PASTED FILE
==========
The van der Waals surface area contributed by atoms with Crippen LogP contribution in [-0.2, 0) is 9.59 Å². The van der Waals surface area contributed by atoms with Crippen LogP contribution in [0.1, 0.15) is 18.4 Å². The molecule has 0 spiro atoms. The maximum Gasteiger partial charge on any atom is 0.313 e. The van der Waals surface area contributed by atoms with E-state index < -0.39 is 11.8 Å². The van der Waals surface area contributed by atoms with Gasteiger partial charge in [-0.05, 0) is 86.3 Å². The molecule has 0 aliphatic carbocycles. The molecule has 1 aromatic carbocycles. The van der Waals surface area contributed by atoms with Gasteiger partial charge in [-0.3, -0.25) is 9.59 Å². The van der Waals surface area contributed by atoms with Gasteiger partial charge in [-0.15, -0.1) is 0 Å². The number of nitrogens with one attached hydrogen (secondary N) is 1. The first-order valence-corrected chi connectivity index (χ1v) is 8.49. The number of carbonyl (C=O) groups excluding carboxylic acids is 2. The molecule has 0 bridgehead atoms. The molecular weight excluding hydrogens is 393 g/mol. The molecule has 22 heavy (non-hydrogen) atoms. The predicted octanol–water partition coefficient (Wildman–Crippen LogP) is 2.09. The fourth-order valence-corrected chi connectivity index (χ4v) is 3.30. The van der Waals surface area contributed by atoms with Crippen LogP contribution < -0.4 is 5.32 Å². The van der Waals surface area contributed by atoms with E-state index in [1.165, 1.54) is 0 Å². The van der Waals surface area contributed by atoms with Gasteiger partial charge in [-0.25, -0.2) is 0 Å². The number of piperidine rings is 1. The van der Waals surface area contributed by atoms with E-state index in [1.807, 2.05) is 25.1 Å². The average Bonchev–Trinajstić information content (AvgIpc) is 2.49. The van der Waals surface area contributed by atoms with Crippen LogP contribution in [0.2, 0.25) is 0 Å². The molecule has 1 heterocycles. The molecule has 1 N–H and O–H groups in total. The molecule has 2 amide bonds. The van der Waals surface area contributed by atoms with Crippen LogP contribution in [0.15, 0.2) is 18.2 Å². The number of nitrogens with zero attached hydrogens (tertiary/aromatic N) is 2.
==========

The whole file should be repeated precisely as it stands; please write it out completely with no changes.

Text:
The van der Waals surface area contributed by atoms with Crippen LogP contribution in [-0.2, 0) is 9.59 Å². The van der Waals surface area contributed by atoms with Crippen LogP contribution in [0.1, 0.15) is 18.4 Å². The molecule has 0 spiro atoms. The maximum Gasteiger partial charge on any atom is 0.313 e. The van der Waals surface area contributed by atoms with E-state index < -0.39 is 11.8 Å². The van der Waals surface area contributed by atoms with Gasteiger partial charge in [-0.05, 0) is 86.3 Å². The molecule has 0 aliphatic carbocycles. The molecule has 1 aromatic carbocycles. The van der Waals surface area contributed by atoms with Gasteiger partial charge in [-0.3, -0.25) is 9.59 Å². The van der Waals surface area contributed by atoms with Gasteiger partial charge in [-0.15, -0.1) is 0 Å². The number of nitrogens with one attached hydrogen (secondary N) is 1. The first-order valence-corrected chi connectivity index (χ1v) is 8.49. The number of carbonyl (C=O) groups excluding carboxylic acids is 2. The molecule has 0 bridgehead atoms. The molecular weight excluding hydrogens is 393 g/mol. The molecule has 22 heavy (non-hydrogen) atoms. The predicted octanol–water partition coefficient (Wildman–Crippen LogP) is 2.09. The fourth-order valence-corrected chi connectivity index (χ4v) is 3.30. The van der Waals surface area contributed by atoms with Crippen LogP contribution < -0.4 is 5.32 Å². The van der Waals surface area contributed by atoms with E-state index in [1.165, 1.54) is 0 Å². The van der Waals surface area contributed by atoms with Gasteiger partial charge in [-0.25, -0.2) is 0 Å². The number of piperidine rings is 1. The van der Waals surface area contributed by atoms with E-state index in [1.807, 2.05) is 25.1 Å². The average Bonchev–Trinajstić information content (AvgIpc) is 2.49. The van der Waals surface area contributed by atoms with Crippen LogP contribution in [0.2, 0.25) is 0 Å². The molecule has 1 heterocycles. The molecule has 1 N–H and O–H groups in total. The molecule has 2 amide bonds. The van der Waals surface area contributed by atoms with Crippen LogP contribution in [0.15, 0.2) is 18.2 Å². The number of nitrogens with zero attached hydrogens (tertiary/aromatic N) is 2.